The U.S. Backs Off Nuclear Power. Georgia Wants to Keep Building Reactors.

Source: By BRAD PLUMER, New York Times • Posted: Friday, September 1, 2017

Construction on one of two new nuclear reactors at Georgia Power’s Vogtle station, near Augusta. via Georgia Power

WASHINGTON — Even as the rest of the United States backs away from nuclear power, utilities in Georgia are pressing ahead with plans to build two huge reactors in the next five years — the only nuclear units still under construction nationwide.

On Thursday, Georgia Power asked state regulators to approve its proposal to complete the reactors at the Alvin W. Vogtle generating station near Augusta, home to two existing nuclear units built in the 1980s. The company, which has partnered with three other utilities on the project, said it expected the new reactors would cost roughly $19 billion and come online in 2021 and 2022.

In July, South Carolina utilities abandoned efforts to build two similar reactors, advanced designs known as AP1000s, after delays and cost overruns associated with the project caused local utility bills to soar. That decision left Georgia as the American nuclear industry’s sole hope for an expansion in the near term.

While China is building 20 nuclear reactors, including four AP1000s, the United States has largely abandoned the construction of costly new nuclear plants. Utilities have focused instead on building smaller, less financially risky plants fueled by natural gas, wind or solar power.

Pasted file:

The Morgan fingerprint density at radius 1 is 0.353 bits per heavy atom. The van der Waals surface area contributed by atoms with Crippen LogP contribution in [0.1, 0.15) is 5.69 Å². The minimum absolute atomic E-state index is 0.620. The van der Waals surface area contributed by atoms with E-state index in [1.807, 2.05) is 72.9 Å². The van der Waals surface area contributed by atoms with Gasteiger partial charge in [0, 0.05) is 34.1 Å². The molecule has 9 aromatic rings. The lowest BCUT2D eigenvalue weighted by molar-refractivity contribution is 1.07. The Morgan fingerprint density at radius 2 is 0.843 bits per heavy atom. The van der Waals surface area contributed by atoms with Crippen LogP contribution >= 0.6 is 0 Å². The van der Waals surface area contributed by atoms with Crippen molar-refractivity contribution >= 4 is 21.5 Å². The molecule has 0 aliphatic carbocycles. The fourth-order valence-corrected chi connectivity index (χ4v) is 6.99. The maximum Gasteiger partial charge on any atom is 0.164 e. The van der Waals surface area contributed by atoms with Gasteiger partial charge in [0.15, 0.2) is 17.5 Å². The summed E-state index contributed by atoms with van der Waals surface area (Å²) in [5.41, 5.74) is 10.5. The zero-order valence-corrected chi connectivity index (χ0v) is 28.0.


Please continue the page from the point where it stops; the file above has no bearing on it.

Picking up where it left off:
Ernest J. Moniz, a secretary of energy under President Barack Obama, warned in July that the decline of the domestic nuclear industry could mean the loss of a valuable tool to tackle climate change, since nuclear plants do not generate carbon dioxide emissions. He also argued that ceding the global nuclear industry to China and Russia could weaken nonproliferation standards. “The U.S. position as a valued supplier is rapidly being eroded,” Mr. Moniz wrote.

For now, Georgia’s utilities insist they can succeed where South Carolina failed. In March, Georgia Power took over control of the Vogtle expansion after Westinghouse, the lead contractor in both states, filed for bankruptcy amid endless construction woes.

“Our experience provides every indication that we can do a better job than Westinghouse alone as we move forward to complete the project,” Paul Bowers, the chief executive of Georgia Power, said in a statement. “The two new units at Plant Vogtle will be in service for 60 to 80 years and will add another low-cost, carbon-free energy source to our already diverse fuel mix.”

A worker installing rebar at the Vogtle station. The two new reactors are expected to cost roughly $19 billion and come online in 2021 and 2022. via Georgia Power

But it is not certain that the Georgia reactors, first proposed in 2006, will actually be finished. In its filing, Georgia Power said that completion of the project depended on Congress extending a federal tax credit for new reactors. The company is also counting on $3.7 billion in payments from Toshiba, the parent company of Westinghouse, as part of the latter’s bankruptcy agreement.